Liturgical Words

Over on Fr. Z’s blog there has been an interesting conversation going on about two little Latin words that are used in the Liturgy of the Roman Church during the consecration. I first have to give a shout out to Fr. Z for having such a wonderful Blog. I have learned many things from his blog and he has a wonderful section on the Patristic sense of the Rosary prayers that it is just great.
The two words are “pro multis” and this has gone all the way to Rome to be fixed. It seems in the present form of the English version of the Roman Liturgy the words have been translated to mean “for all” The argument is this. With the present words “for all” it not only distorts the original Latin meaning of the phrase but there is also the theological implication that all men are saved regardless of the relationship that they have with Christ. Fr. Z makes the point, and I agree that the words “for many” more clearly state theologically what is going on. Fr. Z makes his point this way: “The more natural translation, ‘for many,’ more accurately suggests that while Christ’s redemptive suffering makes salvation available to all, it does not follow that all men are saved.” Okay sowhat’ss the big deal. Well I remember one professor I had in seminary that told us that the language of theology is veryprecisee and if we use the wrong words we can easily slip into heresy. Man I don’t want to that.
So this got me thinking about what words do we Orthodox use in the Divine Liturgy. You would think I would have these words memorized, but I wanted to check all the same. Now the words we arereferringg too hereoccure during the consecration of the cup and we say the following: “Drink this all of you! This is my blood of the new covenant which is shed for you and for many, for the forgiveness of sins!” So it would appear that we use the proper words. I have checked several English translations and they all say the same thing.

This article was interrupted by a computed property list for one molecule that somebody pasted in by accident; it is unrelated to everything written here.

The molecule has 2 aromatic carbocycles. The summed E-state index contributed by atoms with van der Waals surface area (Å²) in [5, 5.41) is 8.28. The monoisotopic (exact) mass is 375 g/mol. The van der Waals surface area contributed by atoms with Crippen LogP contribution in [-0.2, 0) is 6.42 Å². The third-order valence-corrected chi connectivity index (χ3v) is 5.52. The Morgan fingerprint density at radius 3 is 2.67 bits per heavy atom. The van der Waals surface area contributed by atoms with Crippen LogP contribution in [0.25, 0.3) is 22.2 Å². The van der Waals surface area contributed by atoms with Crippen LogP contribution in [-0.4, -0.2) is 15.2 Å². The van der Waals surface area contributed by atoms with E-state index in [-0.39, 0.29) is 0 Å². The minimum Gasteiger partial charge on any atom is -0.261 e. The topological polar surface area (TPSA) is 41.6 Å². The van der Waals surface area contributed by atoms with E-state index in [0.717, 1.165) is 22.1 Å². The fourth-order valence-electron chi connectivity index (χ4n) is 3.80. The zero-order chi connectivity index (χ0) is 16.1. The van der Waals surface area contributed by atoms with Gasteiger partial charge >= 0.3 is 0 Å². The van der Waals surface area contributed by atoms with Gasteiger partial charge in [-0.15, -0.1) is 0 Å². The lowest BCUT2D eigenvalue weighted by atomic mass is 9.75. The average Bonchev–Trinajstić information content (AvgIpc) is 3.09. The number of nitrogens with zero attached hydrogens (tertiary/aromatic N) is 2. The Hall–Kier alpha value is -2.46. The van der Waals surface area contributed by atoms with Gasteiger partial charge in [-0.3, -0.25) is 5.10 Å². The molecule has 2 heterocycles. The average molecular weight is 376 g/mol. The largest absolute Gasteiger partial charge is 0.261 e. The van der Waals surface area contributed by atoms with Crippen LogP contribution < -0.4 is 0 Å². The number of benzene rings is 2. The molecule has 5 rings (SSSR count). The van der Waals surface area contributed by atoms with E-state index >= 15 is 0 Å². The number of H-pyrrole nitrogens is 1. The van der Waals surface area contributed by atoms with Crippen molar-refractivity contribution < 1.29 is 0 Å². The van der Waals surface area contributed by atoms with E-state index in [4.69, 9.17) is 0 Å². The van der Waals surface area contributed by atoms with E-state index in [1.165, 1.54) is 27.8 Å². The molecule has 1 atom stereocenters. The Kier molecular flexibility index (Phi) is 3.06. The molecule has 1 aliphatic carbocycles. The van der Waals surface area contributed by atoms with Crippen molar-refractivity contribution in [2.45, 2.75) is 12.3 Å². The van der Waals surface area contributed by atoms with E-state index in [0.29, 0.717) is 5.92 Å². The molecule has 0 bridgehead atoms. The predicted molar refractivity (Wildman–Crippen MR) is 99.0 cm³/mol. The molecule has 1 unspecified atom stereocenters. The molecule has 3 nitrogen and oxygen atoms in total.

Now not being a language scholar I called upon Fr. Greg and asked him what it says in Greek. his response was the following. The literal translation from the Greek, the original language of the Liturgy, is “for the many” and in English we have dropped the article “the” and just use the words “for many”.
So why is all of this important. Like I said, we need to use veryprecisee language in theology other wise we can lead people down the wrong road. I mean if your giving direction and tell some one that you just turn down the street, and there are two ways to go, the person could and would get lost. Perhaps they would guess correctly and take the right turn, but why leave that to chance. The same is true with theology.
The Vatican has decried that all new translation of the Liturgy into English must make this change. So over the next few years these words will find themselves working their way back into the Liturgy. I am sure no one will notice, but I think we will be better off for it in the long run.
Just my two cents worth.


  1. I am going to take back my the “the”-for many is a better reading. I think we need to put in a phone call to Fr. Calivas on this one-the ultimate authority. In fact, I am going to do just that!

  2. Excellent, let me know what he says it would be interesting to see what he comes up with. You are correct that removing the “the” makes more sense.

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